The Great GMO Pumpkin
This October, Halloween has some real competition. No need to fear plastic spiders or cackling jars of foil-wrapped chocolate, nor even costumed monsters clutching candy bags and soap bars, the real fright is on display in the neighborhood grocery store. For October is “Non-GMO Month,” so named by the eponymous Non-GMO Project.
GMO is not the abstruse acronym of a newly created government agency, but rather a “genetically modified organism,” and it’s the reason for the season. Participants seek to answer some novel and truly troubling questions, such as: What is that on your plate, and why is it moving?
The concern about laboratory-designed food echoes what author Michael Pollan wrote years ago: “Don’t eat anything your great-grandmother wouldn’t recognize as food.” It’s still wise advice, in an age when genetic modification has infiltrated not just grocery shelves, but also agricultural fields, where GMO seeds affect the purity of nature’s varieties; and even the human body, where the DNA of new plant permutations interacts in unknown ways with internal systems.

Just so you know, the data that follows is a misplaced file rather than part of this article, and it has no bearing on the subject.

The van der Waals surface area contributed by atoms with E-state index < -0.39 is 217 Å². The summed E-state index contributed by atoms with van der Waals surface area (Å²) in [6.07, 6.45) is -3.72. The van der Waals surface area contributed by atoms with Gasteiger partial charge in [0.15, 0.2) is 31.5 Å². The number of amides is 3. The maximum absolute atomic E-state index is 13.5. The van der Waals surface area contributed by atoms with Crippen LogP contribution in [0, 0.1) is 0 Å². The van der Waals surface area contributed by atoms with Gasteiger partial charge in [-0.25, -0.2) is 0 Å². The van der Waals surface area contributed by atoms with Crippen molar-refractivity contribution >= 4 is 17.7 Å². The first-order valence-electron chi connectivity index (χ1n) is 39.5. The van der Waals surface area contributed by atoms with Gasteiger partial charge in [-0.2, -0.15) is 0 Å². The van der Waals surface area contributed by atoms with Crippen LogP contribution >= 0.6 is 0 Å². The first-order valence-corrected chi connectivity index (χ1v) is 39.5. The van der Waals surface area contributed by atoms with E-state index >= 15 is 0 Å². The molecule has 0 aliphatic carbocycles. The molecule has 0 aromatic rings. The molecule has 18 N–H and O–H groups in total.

The Non-GMO Project is founded on a simple proposition: First and foremost, citizens have the right to know what’s in their food, and to reject GMO products. Knowledge is power, and the most effective weapon against relentless GMO encroachment.
This is an approach we wholeheartedly support. Transparency, simplicity and truth are values we have founded our company upon. And these principles, together with a growing awareness of the dangers in our food supply, are prompting people to get informed, and to act.
Like the celluloid villagers who confronted Dr. Frankenstein’s creation, these awakened consumers are rebelling against modern Frankenfood concoctions. This time, though, the protagonists march not with torches aloft, but with smart phones held high, ready to scan QR package codes.
For more information, visit: www.nongmomonth.org